Thanks to everyone who has a part of my 3000 cache finds.

Thursday, June 04, 2009

Victorian Caching Blitz

With the success of our previous caching blitz’s it was only a matter of time before we spread our wings to our next interstate expedition. Big Matt and Steeba once again joined me as we made an assault on Victoria. Our plan was simple, drive down to Victoria and cache for 3-days around the heart of Melbourne.

We headed off late Friday afternoon, making good time down the highway. With very few caches to grab along the highway it wasn’t long before we were in Albury. After another couple of caches along the Hume Hwy we were soon turning off the highway towards Sunbury. It was 3am Saturday morning when we headed into the suburbs for our first real cache for the weekend. The day rolled on without too much trouble, our biggest problem was fatigue and by mid afternoon we chose to call the day quits. That said, it was an impressive 75 finds.
After a good night sleep we were once again into it early, this was planned as our ‘big’ day. We found our first few caches before the sun was up and on past history we knew this was the best time to be in the city, thus we made quick work of the inner city caches. Moving out into the suburbs the finds quickly added up, the weather was great and plenty of people were out enjoying it. Once again by mid afternoon we seemed to slow down and our cache count ever slowly increased. A good feed and recharged energy levels soon fixed this and we once again hit the finds with repetition.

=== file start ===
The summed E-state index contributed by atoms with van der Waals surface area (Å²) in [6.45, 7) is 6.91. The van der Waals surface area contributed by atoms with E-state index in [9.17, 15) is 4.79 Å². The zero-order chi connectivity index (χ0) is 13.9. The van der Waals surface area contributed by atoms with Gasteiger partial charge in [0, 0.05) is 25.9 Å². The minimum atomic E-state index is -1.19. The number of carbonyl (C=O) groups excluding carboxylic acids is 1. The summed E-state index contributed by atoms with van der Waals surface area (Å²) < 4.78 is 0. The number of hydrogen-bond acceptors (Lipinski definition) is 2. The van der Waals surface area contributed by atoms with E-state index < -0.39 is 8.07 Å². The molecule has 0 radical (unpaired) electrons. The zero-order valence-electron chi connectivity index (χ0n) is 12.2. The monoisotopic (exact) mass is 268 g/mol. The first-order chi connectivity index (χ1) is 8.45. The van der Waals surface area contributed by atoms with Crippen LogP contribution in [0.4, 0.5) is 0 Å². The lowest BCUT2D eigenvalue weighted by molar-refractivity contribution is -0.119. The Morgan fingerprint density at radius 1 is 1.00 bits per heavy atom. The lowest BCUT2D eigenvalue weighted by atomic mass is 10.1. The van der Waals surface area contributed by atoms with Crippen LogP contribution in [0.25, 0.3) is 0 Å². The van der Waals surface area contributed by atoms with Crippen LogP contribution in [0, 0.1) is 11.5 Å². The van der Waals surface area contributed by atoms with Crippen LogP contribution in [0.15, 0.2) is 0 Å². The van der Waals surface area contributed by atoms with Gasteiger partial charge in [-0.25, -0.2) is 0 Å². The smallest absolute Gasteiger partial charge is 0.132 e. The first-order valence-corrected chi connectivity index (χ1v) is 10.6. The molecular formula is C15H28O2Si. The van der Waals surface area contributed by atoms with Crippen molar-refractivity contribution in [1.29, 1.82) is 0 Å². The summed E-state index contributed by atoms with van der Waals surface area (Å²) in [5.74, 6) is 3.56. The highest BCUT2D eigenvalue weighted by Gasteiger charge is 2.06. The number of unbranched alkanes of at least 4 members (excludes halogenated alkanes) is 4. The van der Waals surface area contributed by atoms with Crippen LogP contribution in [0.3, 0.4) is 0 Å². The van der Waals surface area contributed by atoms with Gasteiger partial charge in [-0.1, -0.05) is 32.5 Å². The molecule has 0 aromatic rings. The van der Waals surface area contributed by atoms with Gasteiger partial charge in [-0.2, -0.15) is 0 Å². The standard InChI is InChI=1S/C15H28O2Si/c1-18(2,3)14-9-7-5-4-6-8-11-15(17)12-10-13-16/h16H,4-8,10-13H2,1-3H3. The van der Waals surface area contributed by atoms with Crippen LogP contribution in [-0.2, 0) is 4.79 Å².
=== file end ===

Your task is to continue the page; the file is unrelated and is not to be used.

Just on midnight an incident occurred that I can laugh about now but at the time was quite serious. An encounter with the ‘boys in blue’ had us explaining our actions, which is very difficult when you choose to run from them. After our brief distraction we were once again on our blitz and by nights end we had amassed an impressive 108 finds for the day.
With us having a big day on Sunday it was understandable that we had a late start to our Monday’s adventure, however it wasn’t long before we were back in our stride. Our day took us down the western side of the city before heading down to Geelong. This was an enjoyable run around Port Phillip Bay, which culminated in a BBQ on the Geelong foreshore. Eventually our night ended after a few more local finds.

Tuesday dawned with the prospect of us heading for home, but that wasn’t without a few more local finds. Alas by 10.30am we were on the highway heading north, grabbing a few highway caches in rural Victoria. Our 3-day Victorian caching spree concluded with a massive 255 finds, a new one-day record and some great ideas for new cache containers.

Thanks to my caching buddy’s, Big Matt and Steeba.